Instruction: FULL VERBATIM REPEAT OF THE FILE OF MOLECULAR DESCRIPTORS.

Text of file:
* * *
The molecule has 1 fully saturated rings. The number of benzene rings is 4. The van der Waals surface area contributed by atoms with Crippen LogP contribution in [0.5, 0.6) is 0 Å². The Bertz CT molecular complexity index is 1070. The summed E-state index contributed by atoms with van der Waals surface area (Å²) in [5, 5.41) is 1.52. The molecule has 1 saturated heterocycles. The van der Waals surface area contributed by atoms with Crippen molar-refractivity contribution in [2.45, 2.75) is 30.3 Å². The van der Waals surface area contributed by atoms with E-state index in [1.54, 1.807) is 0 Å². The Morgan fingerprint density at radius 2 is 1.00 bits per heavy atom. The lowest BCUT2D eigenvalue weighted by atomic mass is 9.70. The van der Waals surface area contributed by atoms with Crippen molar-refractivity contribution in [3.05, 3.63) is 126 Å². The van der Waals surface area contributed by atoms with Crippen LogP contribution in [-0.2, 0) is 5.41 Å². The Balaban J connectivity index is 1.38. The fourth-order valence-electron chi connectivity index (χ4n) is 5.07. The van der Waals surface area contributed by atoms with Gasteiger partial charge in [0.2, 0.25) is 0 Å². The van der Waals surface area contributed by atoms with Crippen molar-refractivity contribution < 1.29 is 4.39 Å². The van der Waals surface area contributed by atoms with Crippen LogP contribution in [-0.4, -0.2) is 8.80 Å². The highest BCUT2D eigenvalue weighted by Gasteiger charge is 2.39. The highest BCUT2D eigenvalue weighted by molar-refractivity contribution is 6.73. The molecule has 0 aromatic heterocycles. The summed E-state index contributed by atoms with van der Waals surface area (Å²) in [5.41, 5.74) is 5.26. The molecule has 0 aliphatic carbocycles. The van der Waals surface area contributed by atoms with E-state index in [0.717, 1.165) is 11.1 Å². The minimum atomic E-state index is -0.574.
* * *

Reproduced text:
The molecule has 1 fully saturated rings. The number of benzene rings is 4. The van der Waals surface area contributed by atoms with Crippen LogP contribution in [0.5, 0.6) is 0 Å². The Bertz CT molecular complexity index is 1070. The summed E-state index contributed by atoms with van der Waals surface area (Å²) in [5, 5.41) is 1.52. The molecule has 1 saturated heterocycles. The van der Waals surface area contributed by atoms with Crippen molar-refractivity contribution in [2.45, 2.75) is 30.3 Å². The van der Waals surface area contributed by atoms with E-state index in [1.54, 1.807) is 0 Å². The Morgan fingerprint density at radius 2 is 1.00 bits per heavy atom. The lowest BCUT2D eigenvalue weighted by atomic mass is 9.70. The van der Waals surface area contributed by atoms with Crippen molar-refractivity contribution in [3.05, 3.63) is 126 Å². The van der Waals surface area contributed by atoms with Crippen LogP contribution in [-0.2, 0) is 5.41 Å². The Balaban J connectivity index is 1.38. The fourth-order valence-electron chi connectivity index (χ4n) is 5.07. The van der Waals surface area contributed by atoms with Gasteiger partial charge in [0.2, 0.25) is 0 Å². The van der Waals surface area contributed by atoms with Crippen molar-refractivity contribution < 1.29 is 4.39 Å². The van der Waals surface area contributed by atoms with Crippen LogP contribution in [-0.4, -0.2) is 8.80 Å². The highest BCUT2D eigenvalue weighted by Gasteiger charge is 2.39. The highest BCUT2D eigenvalue weighted by molar-refractivity contribution is 6.73. The molecule has 0 aromatic heterocycles. The summed E-state index contributed by atoms with van der Waals surface area (Å²) in [5.41, 5.74) is 5.26. The molecule has 0 aliphatic carbocycles. The van der Waals surface area contributed by atoms with E-state index in [0.717, 1.165) is 11.1 Å². The minimum atomic E-state index is -0.574.